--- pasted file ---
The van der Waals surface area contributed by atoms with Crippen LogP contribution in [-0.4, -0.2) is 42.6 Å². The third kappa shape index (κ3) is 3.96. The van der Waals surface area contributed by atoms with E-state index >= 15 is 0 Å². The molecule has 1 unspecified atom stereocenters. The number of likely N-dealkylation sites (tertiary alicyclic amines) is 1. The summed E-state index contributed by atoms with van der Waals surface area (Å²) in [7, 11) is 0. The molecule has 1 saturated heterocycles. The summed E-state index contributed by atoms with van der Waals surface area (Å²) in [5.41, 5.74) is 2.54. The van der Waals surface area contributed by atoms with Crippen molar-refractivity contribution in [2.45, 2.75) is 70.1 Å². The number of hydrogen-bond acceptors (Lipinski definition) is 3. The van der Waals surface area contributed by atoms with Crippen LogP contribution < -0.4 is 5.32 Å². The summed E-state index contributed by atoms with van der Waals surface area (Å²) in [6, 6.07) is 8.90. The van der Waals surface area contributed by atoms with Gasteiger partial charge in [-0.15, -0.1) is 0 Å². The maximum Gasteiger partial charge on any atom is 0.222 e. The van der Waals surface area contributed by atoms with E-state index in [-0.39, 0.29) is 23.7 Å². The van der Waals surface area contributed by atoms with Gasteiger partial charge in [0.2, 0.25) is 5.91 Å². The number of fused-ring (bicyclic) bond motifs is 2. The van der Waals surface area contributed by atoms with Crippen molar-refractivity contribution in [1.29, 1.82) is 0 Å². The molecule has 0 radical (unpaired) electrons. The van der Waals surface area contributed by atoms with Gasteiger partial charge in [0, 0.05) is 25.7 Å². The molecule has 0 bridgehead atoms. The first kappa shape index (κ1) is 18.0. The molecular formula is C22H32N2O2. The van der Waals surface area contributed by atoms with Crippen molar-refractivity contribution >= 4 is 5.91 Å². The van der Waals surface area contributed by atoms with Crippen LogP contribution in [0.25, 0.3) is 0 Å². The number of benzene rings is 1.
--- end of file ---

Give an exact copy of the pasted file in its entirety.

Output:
The van der Waals surface area contributed by atoms with Crippen LogP contribution in [-0.4, -0.2) is 42.6 Å². The third kappa shape index (κ3) is 3.96. The van der Waals surface area contributed by atoms with E-state index >= 15 is 0 Å². The molecule has 1 unspecified atom stereocenters. The number of likely N-dealkylation sites (tertiary alicyclic amines) is 1. The summed E-state index contributed by atoms with van der Waals surface area (Å²) in [7, 11) is 0. The molecule has 1 saturated heterocycles. The summed E-state index contributed by atoms with van der Waals surface area (Å²) in [5.41, 5.74) is 2.54. The van der Waals surface area contributed by atoms with Crippen molar-refractivity contribution in [2.45, 2.75) is 70.1 Å². The number of hydrogen-bond acceptors (Lipinski definition) is 3. The van der Waals surface area contributed by atoms with Crippen LogP contribution < -0.4 is 5.32 Å². The summed E-state index contributed by atoms with van der Waals surface area (Å²) in [6, 6.07) is 8.90. The van der Waals surface area contributed by atoms with Gasteiger partial charge in [-0.15, -0.1) is 0 Å². The maximum Gasteiger partial charge on any atom is 0.222 e. The van der Waals surface area contributed by atoms with E-state index in [-0.39, 0.29) is 23.7 Å². The van der Waals surface area contributed by atoms with Gasteiger partial charge in [0.2, 0.25) is 5.91 Å². The number of fused-ring (bicyclic) bond motifs is 2. The van der Waals surface area contributed by atoms with Crippen molar-refractivity contribution in [1.29, 1.82) is 0 Å². The molecule has 0 radical (unpaired) electrons. The van der Waals surface area contributed by atoms with Gasteiger partial charge in [0, 0.05) is 25.7 Å². The molecule has 0 bridgehead atoms. The first kappa shape index (κ1) is 18.0. The molecular formula is C22H32N2O2. The van der Waals surface area contributed by atoms with Crippen molar-refractivity contribution >= 4 is 5.91 Å². The van der Waals surface area contributed by atoms with Crippen LogP contribution in [0.25, 0.3) is 0 Å². The number of benzene rings is 1.